Category Archives for "Camping"

What is an NOAA Radio?

If you live in an area that often has tornadoes, hurricanes, earthquakes, or any other natural disasters or severe weather, it is a good idea to buy a weather radio. However, not all weather radios were made equally. An NOAA Weather Radio is more than just a standard radio. Here is the difference between an NOAA Weather Radio and just the typical radio.

What Is An NOAA Weather Radio?

An NOAA Weather Radio (NWR) is a 24-hour network of various radio stations throughout the United States. These VHF FM weather radio stations will transmit any weather news to a local National Weather Service office. Even with other radios aren’t working, an NOAA radio continues to work throughout national disasters and severe weather conditions. 

The National Oceanic and Atmospheric Administration (NOAA) does not produce and manufacture radios. Instead, NOAA is the network that transmits out to more than 90% of the US, in all 50 states, including Puerto Rico, the US Virgin Islands, and the US Pacific Territories. 

The name “NOAA Radio” is only given to qualified weather radios that are able to capture and transmit the emergency broadcast signal. NOAA Radio is a national network of radio stations that broadcasts directly from the National Weather Service (NWS). These broadcasts are aired 24/7 and might include forecasts, watches, warnings, current weather. That NOAA logo is included on all of Service Survival’s weather radios. 

Why Choose An NOAA Radio? 

The advantage of a weather radio like an NOAA Weather Radio is especially strong in areas that experience wildfires, hurricanes, tornadoes, or other extreme weather. Having a weather radio, even a simple and unfancy one, can help you get all the pertinent information you need to stay safe in an emergency.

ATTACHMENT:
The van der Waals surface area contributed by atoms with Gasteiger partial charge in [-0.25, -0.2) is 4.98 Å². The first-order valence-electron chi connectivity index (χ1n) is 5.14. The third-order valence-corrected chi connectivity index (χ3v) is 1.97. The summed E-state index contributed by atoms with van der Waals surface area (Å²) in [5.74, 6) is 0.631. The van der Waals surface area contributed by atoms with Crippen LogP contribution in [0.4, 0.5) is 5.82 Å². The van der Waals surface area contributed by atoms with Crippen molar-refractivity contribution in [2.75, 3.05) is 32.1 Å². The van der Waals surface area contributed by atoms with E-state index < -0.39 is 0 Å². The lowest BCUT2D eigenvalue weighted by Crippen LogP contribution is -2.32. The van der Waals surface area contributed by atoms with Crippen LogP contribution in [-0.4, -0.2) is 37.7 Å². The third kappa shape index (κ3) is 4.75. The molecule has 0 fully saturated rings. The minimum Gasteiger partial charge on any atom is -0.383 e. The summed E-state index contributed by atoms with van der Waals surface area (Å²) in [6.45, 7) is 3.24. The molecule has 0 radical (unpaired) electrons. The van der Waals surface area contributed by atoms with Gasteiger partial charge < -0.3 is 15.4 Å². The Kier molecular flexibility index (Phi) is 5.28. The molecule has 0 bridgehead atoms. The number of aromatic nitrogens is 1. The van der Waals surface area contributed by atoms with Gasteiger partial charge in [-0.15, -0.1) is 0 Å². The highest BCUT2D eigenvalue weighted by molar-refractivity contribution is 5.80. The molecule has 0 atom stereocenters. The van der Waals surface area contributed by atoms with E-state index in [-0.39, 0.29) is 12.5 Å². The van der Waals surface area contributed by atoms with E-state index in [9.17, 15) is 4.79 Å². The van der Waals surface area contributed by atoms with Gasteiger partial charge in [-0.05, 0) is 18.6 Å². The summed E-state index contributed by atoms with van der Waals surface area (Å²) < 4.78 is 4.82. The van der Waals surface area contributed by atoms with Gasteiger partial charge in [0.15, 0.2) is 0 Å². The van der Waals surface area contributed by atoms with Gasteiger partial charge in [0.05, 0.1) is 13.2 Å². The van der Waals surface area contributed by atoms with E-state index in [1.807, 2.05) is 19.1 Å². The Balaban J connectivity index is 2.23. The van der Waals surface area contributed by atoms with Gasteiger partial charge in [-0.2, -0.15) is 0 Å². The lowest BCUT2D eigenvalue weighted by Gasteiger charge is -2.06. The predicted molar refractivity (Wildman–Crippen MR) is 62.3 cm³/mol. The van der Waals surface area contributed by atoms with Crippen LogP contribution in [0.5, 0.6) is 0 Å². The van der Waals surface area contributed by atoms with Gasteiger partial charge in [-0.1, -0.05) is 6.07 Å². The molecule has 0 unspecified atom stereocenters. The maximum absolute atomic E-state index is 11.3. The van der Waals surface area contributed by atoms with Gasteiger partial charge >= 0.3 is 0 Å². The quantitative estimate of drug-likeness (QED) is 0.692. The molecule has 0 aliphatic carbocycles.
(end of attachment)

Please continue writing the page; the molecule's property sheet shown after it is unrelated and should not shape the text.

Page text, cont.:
While you might rely on your phone currently to update you on any changes in the weather, but in severe weather situations, your smartphone or a normal radio might stop working. That’s why it is so important to have an NOAA weather radio in your emergency preparedness pack to keep you informed of any changes in the weather. 

Not only does NWR transmit weather alerts, but it might also send out information that is non-weather, including natural disaster information, national security statements, and other public safety statements, such as AMBER Alerts. 

Having an NOAA radio can save your life by keeping you updated on any changes in weather, helping to keep you and your family safe.

Top Picks For NOAA Emergency Radio

NOAA Radio

This NOAA Radio from Service Survival is a great option to help you stay updated on all weather changes. With NOAA capabilities as well as AM/FM transmission, you never have to worry about staying connected in a natural disaster. This NOAA radio is extremely easy to use, and will never lose power as it can be charged in five different ways, including a micro USB, hand crank, power bank, solar panel, and by battery. Just one minute of manual hand cracking can support 20 minutes of light, or 10-15 minutes of broadcasting.  

Mini Solar Weather Radio

If you are looking for a compact weather radio to add to your natural disaster preparedness bag, then this might be the right one for you. It has a light torch, AM/FM transmission and SOS functionality. Also included is a power bank to keep your devices charged if you lose power, and it can be charged in five different ways, including a hand crank and solar power. 

 

7 Tips For A Fall Camping Trip

It might seem impossible, but summer is already almost over. The smell of crisp, fall air is about to fill the air, and even though there is a bit of a nip in the air, it is a truly majestic time to go camping. It’s especially a perfect time to go camping if you love to start a fire and look at the changing colors of the leaves. However, because summer camping is very different from fall camping, you need to make sure you are preparing properly. Here are some tips to help you get ready for the new season.